Brazil's Rousseff praises U.S. for relaxing grip on Internet

SAO PAULO Wed Apr 23, 2014 4:25pm EDT

Brazil's President Dilma Rousseff attends the opening ceremony for the NETmundial: Global Multistakeholder Meeting on the Future of Internet Governance conference in Sao Paulo April 23, 2014. REUTERS/Nacho Doce

Brazil's President Dilma Rousseff attends the opening ceremony for the NETmundial: Global Multistakeholder Meeting on the Future of Internet Governance conference in Sao Paulo April 23, 2014.

Credit: Reuters/Nacho Doce

SAO PAULO (Reuters) - Brazil's President Dilma Rousseff praised the United States on Wednesday for its decision to ease control over the Internet and called for a more democratic, transparent network following the U.S. National Security Agency spying scandal.

Rousseff spoke at a global conference that she convened on how to govern a safer, less U.S.-centered Internet after revelations that she and other world leaders had been spied upon by the NSA.

"The Internet we want will only be possible in a scenario of respect for human rights, in particular the right to privacy and freedom of expression," she said.

Rousseff hailed President Barack Obama's decision to hand off control of ICANN, a California-based non-profit in charge of assigning Internet domains or addresses, to an international oversight body that has yet to be decided on.

"We can no longer put off the need to globalize the institutions responsible for the key functions of the Internet today," Rousseff said.

Revelations last year by former NSA analyst Edward Snowden that the United States spied on Internet users with secret programs prompted worldwide calls for reducing U.S. control of the network now connecting one-third of the world's population.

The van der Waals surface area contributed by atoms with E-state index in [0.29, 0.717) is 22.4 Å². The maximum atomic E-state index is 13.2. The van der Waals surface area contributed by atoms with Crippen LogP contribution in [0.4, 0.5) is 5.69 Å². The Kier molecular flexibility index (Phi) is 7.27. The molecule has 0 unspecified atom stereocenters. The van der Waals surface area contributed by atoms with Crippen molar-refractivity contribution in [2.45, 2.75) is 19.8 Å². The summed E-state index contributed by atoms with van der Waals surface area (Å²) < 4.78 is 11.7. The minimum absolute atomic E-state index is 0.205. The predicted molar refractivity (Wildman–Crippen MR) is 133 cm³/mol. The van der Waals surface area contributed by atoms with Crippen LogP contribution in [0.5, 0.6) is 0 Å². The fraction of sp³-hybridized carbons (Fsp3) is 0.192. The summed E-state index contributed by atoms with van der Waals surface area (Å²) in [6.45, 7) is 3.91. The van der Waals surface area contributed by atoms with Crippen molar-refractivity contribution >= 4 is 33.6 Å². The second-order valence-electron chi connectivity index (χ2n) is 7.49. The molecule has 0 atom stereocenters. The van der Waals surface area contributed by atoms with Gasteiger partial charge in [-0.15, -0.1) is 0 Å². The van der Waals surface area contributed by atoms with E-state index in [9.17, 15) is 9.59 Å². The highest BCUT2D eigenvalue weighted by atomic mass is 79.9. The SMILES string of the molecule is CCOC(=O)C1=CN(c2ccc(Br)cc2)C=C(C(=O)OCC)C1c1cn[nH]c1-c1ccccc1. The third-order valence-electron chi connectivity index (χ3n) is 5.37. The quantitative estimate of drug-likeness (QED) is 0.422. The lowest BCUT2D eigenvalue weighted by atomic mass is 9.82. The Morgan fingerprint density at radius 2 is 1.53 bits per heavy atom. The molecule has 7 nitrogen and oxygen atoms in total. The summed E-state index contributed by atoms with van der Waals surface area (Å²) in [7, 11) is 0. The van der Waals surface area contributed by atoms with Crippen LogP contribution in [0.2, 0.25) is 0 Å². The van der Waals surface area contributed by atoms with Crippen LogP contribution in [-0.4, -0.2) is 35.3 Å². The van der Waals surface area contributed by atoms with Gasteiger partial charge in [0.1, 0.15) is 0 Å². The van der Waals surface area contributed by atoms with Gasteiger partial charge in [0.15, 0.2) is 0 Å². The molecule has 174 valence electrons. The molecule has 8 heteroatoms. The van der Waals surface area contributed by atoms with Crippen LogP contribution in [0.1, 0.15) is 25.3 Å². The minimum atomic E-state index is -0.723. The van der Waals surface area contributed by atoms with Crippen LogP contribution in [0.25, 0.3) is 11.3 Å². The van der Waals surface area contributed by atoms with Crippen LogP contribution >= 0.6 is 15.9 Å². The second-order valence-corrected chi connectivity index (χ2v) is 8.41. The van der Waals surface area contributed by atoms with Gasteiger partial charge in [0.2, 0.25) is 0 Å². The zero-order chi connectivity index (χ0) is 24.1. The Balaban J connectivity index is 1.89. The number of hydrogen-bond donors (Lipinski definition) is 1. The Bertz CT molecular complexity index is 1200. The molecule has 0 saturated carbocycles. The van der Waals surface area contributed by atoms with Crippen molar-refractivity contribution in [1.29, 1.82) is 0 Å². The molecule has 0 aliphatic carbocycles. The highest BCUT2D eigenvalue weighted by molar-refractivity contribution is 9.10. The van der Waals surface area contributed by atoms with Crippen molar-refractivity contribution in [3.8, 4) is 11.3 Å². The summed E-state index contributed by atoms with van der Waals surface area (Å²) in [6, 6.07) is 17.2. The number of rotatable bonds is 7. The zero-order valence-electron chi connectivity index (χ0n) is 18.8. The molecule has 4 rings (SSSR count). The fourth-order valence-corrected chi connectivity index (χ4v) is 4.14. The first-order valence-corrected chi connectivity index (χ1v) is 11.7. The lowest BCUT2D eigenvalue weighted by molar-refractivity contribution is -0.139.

Rousseff, a left-leaning ally of the United States whose personal emails and phone calls were allegedly targeted by the NSA, said massive surveillance of the Internet was unacceptable.

As she spoke, activists wearing masks with the face of the whistleblower stood up with a banner that read: "We are all victims of surveillance. We stand with you, Dilma!".

The U.S. delegate urged caution. White House cybersecurity coordinator Michael Daniel said the Obama administration was taking the concerns and mistrust raised by the NSA revelations very seriously.

"But there are some who would like to use the recent disclosure of our signals intelligence program as an excuse to upend the successful multi-stakeholder approach and the openness it promotes," he told the conference.

MULTIPLE VOICES

Daniel's remark was a indirect reference to countries like China and Russia that favor handing over management of the Internet to a multilateral body representing only governments, such as the United Nations.

Washington agreed to cede oversight of ICANN in September 2015 on condition that it does not come under the control of other governments.

While Brazil initially advocated U.N. involvement, Rousseff said the current "multi stakeholder" model used by ICANN, which involves governments, companies, academics, technical experts and private users, was the best way to go.

Rousseff set the tone of the conference by signing into law in front of delegates a groundbreaking bill passed on Tuesday by the Brazil's Congress safeguarding the rights of Internet users.

Government officials, industry executives and academics from around the world attending the two-day NETmundial conference are expected to agree on principles on how to run the internet.

The meeting's resolutions are non-binding and will likely have little or no impact for billions of Internet users.

Internet companies like Google and Facebook had feared the conference would result in heavier regulation stifling expansion and innovation. They welcomed the growing consensus that multiple voices should have a say in deciding the future of the Internet.

"The openness of the Internet has been the key to its growth and value," said Vint Cerf, one of its "fathers" and a vice president at Google. "Permissionless innovation is the mainspring of the Internet's economic power."

(Editing by Anthony Boadle, Jonathan Oatis and David Gregorio)